In the course of talking to comic creators this year, I started to think about their unique talents and what I think they would be best suited to. Inspired by all kinds of wonderful ideas I’ve seen online and heard from creators, I’ve put together my New 52. These are the 52 books I would publish if DC’s offerings were up to me and, as my friends and I have had a good time discussing them, I thought I would share them with you.

Showcase_4.jpgI tried to consider the actual feasibility of these titles, not only in the sense of immediate sales but in their ability to expand DC’s brand long-term. I also recognize that this is a dramatically simplified version of what DC actually has to do. As such, I made a couple of rules for myself. First, as I don’t have the same knowledge of the creators’ availability and timeliness as an actual editor, I decided that I would allow myself access to any writer currently working in comics, but that I could only assign a creator to one book. Second, I tried not to put a writer on the same book that they’ve already worked on, though some were moved to similar concepts or allowed to expand short work they’ve already done. Finally, while an actual relaunch might do well to include some new books, I limited myself to preexisting titles and IPs for this project.

I’d love to hear your thoughts, on why I’m right, why I clearly screwed up, who should be illustrating the series, etc. But, regardless, I hope you enjoy.

While he maintains a devoted following, DC has only just started to really tap the Scarlet Speedster’s potential as a mainstream hit. Let’s see if we can’t help that along…


In thinking about this title, a necessity for any relaunch of the DC line, I latched onto two anchor points. First of all, the Flash, in his modern incarnation, will always be tied to the Silver Age for me. It’s not too surprising, Barry Allen’s first appearance in Showcase #4 in 1956 marks the end of the Golden Age for many and the dawning of a new era.

One of the trends that The Flash ignited was a greater interest in science. While he actually wasn’t all that more scientific in his origin than Jay Garrick, Barry Allen fit much more comfortably into the mold of science-fiction than his predecessors and kicked off the comic book pop-culture of the space age, interested in heroic scientists, nuclear villains, and a disconnect from the more pulpish stories of the Golden Age. Ever since, the Flash’s legacy has had a distinct tinge of super-science: time travel, atomic vibration, etc.  But while super science was a big part of the Silver Age revolution, it was more a jumping off point. With a city of telepathic Gorillas, giant heads, and puppet transformations gracing covers, The Flash embodied the wild creativity of the Silver Age.

The other element of the Flash that stuck out to me was his relatablity. Through all his interpretations, the Flash has almost always been one of the most personable superheroes around. Whether it was the unflinching politeness and folksy charm of Barry Allen, the honest self-doubt and heroism of Wally West, or Justice League Unlimited’s kindly jokester on a first name basis with his whole city, there’s something fun and familiar about the Flash.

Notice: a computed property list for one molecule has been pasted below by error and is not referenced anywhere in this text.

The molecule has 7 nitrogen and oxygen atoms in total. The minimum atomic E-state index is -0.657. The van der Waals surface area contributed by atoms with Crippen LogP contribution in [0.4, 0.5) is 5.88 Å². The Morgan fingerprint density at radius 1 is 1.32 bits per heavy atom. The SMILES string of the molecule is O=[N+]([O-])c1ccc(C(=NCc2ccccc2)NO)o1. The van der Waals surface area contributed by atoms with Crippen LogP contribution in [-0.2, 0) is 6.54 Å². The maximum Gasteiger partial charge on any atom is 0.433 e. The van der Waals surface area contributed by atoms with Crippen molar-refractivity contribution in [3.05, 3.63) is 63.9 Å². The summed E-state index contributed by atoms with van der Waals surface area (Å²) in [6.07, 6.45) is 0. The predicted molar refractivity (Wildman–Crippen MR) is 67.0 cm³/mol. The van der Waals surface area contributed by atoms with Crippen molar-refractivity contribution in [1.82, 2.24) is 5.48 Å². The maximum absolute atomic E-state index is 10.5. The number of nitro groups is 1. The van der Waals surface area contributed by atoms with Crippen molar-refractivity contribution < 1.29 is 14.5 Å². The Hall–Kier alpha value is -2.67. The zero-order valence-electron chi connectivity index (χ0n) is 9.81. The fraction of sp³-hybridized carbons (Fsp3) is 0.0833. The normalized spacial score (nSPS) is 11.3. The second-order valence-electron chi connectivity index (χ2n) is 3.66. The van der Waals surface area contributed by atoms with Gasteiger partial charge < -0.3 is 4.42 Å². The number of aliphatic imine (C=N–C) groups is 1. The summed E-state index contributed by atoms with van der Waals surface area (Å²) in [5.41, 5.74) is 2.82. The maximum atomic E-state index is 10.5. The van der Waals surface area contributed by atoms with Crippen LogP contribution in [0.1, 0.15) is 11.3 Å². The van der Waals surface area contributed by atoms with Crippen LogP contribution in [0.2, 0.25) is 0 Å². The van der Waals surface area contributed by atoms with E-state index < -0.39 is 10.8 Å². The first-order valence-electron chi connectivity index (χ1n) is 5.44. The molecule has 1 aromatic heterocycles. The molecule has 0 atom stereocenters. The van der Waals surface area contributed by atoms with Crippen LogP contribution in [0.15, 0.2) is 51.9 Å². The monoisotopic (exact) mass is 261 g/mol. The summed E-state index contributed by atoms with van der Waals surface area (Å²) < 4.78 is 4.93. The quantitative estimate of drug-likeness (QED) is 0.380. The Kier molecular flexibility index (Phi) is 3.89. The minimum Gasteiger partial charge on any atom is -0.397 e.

So when I tried to find a writer who could handle mind-blowing super-science, honest humor, and lovable characters, it wasn’t hard to settle on James Roberts.

That one even LOOKS like the Flash!

If you haven’t read Transformers: More Than Meets The Eye, you might not understand why I feel comfortable turning over one of the original seven leaguers to someone whose career could be described as professional Transformers fan-fiction author, but if you have, it will be all too clear. It’s not easy to write a comic that simultaneously recalls the “bwahaha” days while building a beautiful yet horrific myth arc into a franchise that doesn’t try to hide that it started as a giant commercial. Nonetheless, Roberts pulls it off with such aplomb that it looks nearly effortless at times. Particularly in the book’s “second season” he’s introduced all kinds of wonderful scientific ideas in really interesting and natural ways and made fantastic stories out of them that never felt forced or like they were reaching for something beyond their ability to convey.

What's his name again? He's probably Optimus Prime...

Seriously, he’s got the yellow wings and everything!

Let me put this another way.

Do you find this exchange funny?

“I’ve never seen the quantum drums outside of the quantum engines… even hidden behind all the quantum foam, they’re impressive…”
“Nautica, to be a quantum mechanic, all you have to do is put the word ‘quantum’ in front of other words. True or false?”
“It’s both, simultaneously. True and false. It depends on the quantized energy state of each proposition.”
“It’s a joke.”
“Oh. Are jokes not funny where you come from?”

Did you think that was funny?



It doesn’t really matter.

You know who thought that was hilarious?

Barry Allen.

Probably Wally West too.

Roberts sees the world in fascinating ways and if there’s any property the his unique outlook seems suited to other than Transformers, it feels like it would be The Flash.

Tell me Roberts wouldn’t have a blast with the Rogues. Tell me Tarn’s isn’t an oddly compelling voice for Gorrilla Grodd. Tell me Barry and Chromia wouldn’t be best friends.

Whether it’s Wally or Barry beneath the mask, The Flash hits Roberts’ strong suites in a way that’s actually kind of weird. I think this kind of creator/character match is exactly what the book would need to stand out and to reignite the Flash as one of DC’s premier characters.

The Flash by Cinar

Tomorrow… A little something for National Bird Day.